|A recently published study suggests that it takes both dogs and cats|
to keep rodents away.
Photo by Michael Pettigrew, via Adobe Stock.
Most of us think that having a cat around will keep mice and other vermin-style critters under control. But is that true? Until recently, no one could say for sure, as all we had to go on was anecdotal evidence—people say that having a cat will keep mice away, so we tend to believe it. Well, a study recently published in PLOS ONE concludes that cats alone have only a small effect on rodents. If you want mice and rats to avoid your homestead, the study says, you’d better have cats and dogs.
Hunting styles of cats and dogs
I know, it’s distressing, right? Cats have owned the trophy for vermin-killing for centuries, and now suddenly we might have to share it? Almost unthinkable!
But the study authors point out that cats and dogs have different hunting styles. Cats are solitary, ambush-style predators, whereas dogs hunt in packs in the wild and chase prey over long distances. Both cats and dogs are known to eat small mammals such as mice and rats, but dogs are more likely to feed on trash than on those tasty little creatures. (And here I shall refrain from making a rude comment about dirty, trash-eating dogs. Oops! That just slipped out. Sorry, dogs.)
Cats, dogs, and rodents on rural homesteads
|That little dot inside the circle is where|
Swaziland is. The study was carried
out on 40 rural homesteads there.
Map by Alvaro1984 18
[Public domain], via Wikimedia Commons.
The study was conducted in four villages in Swaziland (that’s in southeast Africa). Forty rural homesteads were selected: 10 homesteads with cats, 10 with dogs, 10 with both cats and dogs, and 10 with neither. Homesteads with domestic cats and/or dogs typically had one or two cats and between one and four dogs, all of which were free to roam around the buildings and fields.
The researchers needed a way to measure rodent activity at the different homesteads. They decided on white ceramic tiles that were blackened with soot. These tiles were set out at night, and when rodents walked on them, they left little footprints behind. The more footprints on a site’s tiles, the more rodent activity at that site.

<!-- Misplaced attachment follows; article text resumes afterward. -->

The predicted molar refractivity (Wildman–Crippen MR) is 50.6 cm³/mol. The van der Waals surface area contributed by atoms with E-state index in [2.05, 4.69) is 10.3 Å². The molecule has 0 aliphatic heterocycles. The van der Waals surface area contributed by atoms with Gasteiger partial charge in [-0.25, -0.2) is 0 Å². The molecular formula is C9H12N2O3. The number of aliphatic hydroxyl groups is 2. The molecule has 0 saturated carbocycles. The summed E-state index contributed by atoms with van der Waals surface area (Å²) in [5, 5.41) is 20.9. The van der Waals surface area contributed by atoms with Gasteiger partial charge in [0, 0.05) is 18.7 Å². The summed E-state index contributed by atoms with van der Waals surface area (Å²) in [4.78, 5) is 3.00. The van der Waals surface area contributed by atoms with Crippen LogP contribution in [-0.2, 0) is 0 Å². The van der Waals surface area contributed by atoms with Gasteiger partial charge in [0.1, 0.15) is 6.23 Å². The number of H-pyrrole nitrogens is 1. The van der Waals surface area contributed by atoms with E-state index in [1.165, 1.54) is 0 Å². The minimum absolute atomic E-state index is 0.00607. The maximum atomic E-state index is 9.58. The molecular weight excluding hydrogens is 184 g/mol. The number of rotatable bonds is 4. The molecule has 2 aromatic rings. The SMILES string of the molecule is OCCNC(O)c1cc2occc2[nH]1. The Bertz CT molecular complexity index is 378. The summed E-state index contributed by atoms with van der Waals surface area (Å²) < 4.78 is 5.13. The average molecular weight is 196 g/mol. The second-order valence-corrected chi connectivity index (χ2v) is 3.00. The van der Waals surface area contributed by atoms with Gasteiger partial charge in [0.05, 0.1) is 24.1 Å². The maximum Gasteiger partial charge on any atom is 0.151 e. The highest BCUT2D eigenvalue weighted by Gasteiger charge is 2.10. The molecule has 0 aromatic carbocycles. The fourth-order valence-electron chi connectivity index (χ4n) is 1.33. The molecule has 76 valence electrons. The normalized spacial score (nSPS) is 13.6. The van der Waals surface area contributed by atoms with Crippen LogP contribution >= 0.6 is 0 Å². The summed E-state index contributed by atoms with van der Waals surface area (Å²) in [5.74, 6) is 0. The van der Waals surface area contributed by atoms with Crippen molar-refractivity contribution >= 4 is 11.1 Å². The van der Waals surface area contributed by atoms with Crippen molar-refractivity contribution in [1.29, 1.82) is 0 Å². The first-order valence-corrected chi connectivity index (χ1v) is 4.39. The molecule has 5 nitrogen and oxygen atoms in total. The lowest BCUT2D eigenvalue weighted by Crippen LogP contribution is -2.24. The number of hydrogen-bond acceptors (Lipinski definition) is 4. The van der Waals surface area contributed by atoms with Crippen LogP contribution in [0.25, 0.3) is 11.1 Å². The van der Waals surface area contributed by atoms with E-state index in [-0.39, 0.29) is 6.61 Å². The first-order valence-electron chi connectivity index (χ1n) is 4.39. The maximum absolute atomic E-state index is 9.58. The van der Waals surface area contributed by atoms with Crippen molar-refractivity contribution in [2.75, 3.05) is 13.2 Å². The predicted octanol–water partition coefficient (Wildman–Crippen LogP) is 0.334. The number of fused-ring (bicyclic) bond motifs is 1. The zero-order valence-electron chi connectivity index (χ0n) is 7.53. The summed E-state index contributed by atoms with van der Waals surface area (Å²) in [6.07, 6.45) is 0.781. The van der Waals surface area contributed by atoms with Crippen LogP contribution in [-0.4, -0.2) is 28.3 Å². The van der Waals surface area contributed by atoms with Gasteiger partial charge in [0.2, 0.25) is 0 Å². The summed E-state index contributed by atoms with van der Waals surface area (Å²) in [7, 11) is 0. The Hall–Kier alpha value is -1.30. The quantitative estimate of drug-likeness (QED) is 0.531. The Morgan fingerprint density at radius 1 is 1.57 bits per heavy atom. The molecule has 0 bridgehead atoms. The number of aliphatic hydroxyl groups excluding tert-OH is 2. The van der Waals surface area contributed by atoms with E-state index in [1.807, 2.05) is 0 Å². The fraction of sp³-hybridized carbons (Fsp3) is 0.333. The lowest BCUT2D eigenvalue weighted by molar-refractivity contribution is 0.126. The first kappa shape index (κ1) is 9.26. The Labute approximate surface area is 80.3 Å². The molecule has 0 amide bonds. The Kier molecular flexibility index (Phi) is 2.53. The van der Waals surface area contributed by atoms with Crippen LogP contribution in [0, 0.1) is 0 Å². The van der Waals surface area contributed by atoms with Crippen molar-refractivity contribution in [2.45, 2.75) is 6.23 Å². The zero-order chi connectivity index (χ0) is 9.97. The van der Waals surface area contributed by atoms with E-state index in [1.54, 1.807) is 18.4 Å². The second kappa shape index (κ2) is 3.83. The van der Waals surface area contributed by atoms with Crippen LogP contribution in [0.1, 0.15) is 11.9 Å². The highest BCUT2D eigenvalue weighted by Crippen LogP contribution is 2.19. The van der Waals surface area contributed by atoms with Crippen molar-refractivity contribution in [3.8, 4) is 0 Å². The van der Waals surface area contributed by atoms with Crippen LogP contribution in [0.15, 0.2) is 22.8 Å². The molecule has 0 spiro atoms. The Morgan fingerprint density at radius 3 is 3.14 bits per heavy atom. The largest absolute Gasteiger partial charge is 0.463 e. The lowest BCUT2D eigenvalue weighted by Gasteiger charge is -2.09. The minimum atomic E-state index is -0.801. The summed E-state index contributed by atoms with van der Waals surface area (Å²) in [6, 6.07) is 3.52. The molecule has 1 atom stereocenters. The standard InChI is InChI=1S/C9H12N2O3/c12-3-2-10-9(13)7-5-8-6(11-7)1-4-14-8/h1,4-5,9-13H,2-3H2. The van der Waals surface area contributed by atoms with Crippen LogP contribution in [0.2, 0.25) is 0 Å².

|White ceramic tiles were blackened with soot and|
set on the ground overnight to measure rodent activity.
(a) tile blackened with soot; (b) marked with rodent footprints.
The more footprints, the more rodent activity.
Photo via PLOS ONE.
The results showed that homesteads with just cats or just dogs had less rodent activity compared to homesteads without cats or dogs. But—and this was shocking to me—the difference was not really significant. The places with greatly reduced rodent activity were homesteads with both cats and dogs. Perhaps, the authors suggest, when rodents come across a homestead with two different kinds of predator, they decide that place is just too dangerous. They would rather leave behind whatever food is there because there’s too great a chance that they will be eaten while they are eating. The cats and dogs together create a “landscape of fear” for the rodents.
We wonder if a similar study would produce the same results in, say, Nebraska. As a cat, it is embarrassing to think that we might need the help of dogs to give rodents a really good scare. One can only hope that future studies will show that it’s the cats who are doing all the real work, right?